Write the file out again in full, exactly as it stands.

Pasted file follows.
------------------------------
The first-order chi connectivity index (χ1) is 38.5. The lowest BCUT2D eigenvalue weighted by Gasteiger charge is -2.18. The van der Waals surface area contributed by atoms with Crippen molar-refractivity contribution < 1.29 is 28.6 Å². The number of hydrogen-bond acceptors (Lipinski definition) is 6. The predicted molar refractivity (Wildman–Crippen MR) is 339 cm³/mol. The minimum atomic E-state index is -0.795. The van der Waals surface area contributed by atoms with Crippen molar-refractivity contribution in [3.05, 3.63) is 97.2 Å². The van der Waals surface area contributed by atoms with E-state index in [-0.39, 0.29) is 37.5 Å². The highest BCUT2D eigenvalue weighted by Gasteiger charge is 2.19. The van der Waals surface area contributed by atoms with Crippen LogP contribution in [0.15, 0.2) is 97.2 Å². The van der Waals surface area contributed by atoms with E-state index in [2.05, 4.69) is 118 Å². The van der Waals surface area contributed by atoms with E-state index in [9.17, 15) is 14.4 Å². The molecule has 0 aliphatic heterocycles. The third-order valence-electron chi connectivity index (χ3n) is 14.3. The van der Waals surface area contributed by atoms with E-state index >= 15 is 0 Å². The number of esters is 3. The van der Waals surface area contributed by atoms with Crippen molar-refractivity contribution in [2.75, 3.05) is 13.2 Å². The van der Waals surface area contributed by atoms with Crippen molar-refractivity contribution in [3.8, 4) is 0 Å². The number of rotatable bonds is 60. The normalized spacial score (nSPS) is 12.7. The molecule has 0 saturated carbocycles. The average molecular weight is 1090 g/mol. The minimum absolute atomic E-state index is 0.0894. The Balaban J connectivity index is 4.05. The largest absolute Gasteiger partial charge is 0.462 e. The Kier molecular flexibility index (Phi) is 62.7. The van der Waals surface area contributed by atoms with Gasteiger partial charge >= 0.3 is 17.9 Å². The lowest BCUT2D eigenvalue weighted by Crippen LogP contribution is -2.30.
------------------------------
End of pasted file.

The first-order chi connectivity index (χ1) is 38.5. The lowest BCUT2D eigenvalue weighted by Gasteiger charge is -2.18. The van der Waals surface area contributed by atoms with Crippen molar-refractivity contribution < 1.29 is 28.6 Å². The number of hydrogen-bond acceptors (Lipinski definition) is 6. The predicted molar refractivity (Wildman–Crippen MR) is 339 cm³/mol. The minimum atomic E-state index is -0.795. The van der Waals surface area contributed by atoms with Crippen molar-refractivity contribution in [3.05, 3.63) is 97.2 Å². The van der Waals surface area contributed by atoms with E-state index in [-0.39, 0.29) is 37.5 Å². The highest BCUT2D eigenvalue weighted by Gasteiger charge is 2.19. The van der Waals surface area contributed by atoms with Crippen LogP contribution in [0.15, 0.2) is 97.2 Å². The van der Waals surface area contributed by atoms with E-state index in [2.05, 4.69) is 118 Å². The van der Waals surface area contributed by atoms with E-state index in [9.17, 15) is 14.4 Å². The molecule has 0 aliphatic heterocycles. The third-order valence-electron chi connectivity index (χ3n) is 14.3. The van der Waals surface area contributed by atoms with E-state index >= 15 is 0 Å². The number of esters is 3. The van der Waals surface area contributed by atoms with Crippen molar-refractivity contribution in [2.75, 3.05) is 13.2 Å². The van der Waals surface area contributed by atoms with Crippen molar-refractivity contribution in [3.8, 4) is 0 Å². The number of rotatable bonds is 60. The normalized spacial score (nSPS) is 12.7. The molecule has 0 saturated carbocycles. The average molecular weight is 1090 g/mol. The minimum absolute atomic E-state index is 0.0894. The Balaban J connectivity index is 4.05. The largest absolute Gasteiger partial charge is 0.462 e. The Kier molecular flexibility index (Phi) is 62.7. The van der Waals surface area contributed by atoms with Gasteiger partial charge >= 0.3 is 17.9 Å². The lowest BCUT2D eigenvalue weighted by Crippen LogP contribution is -2.30.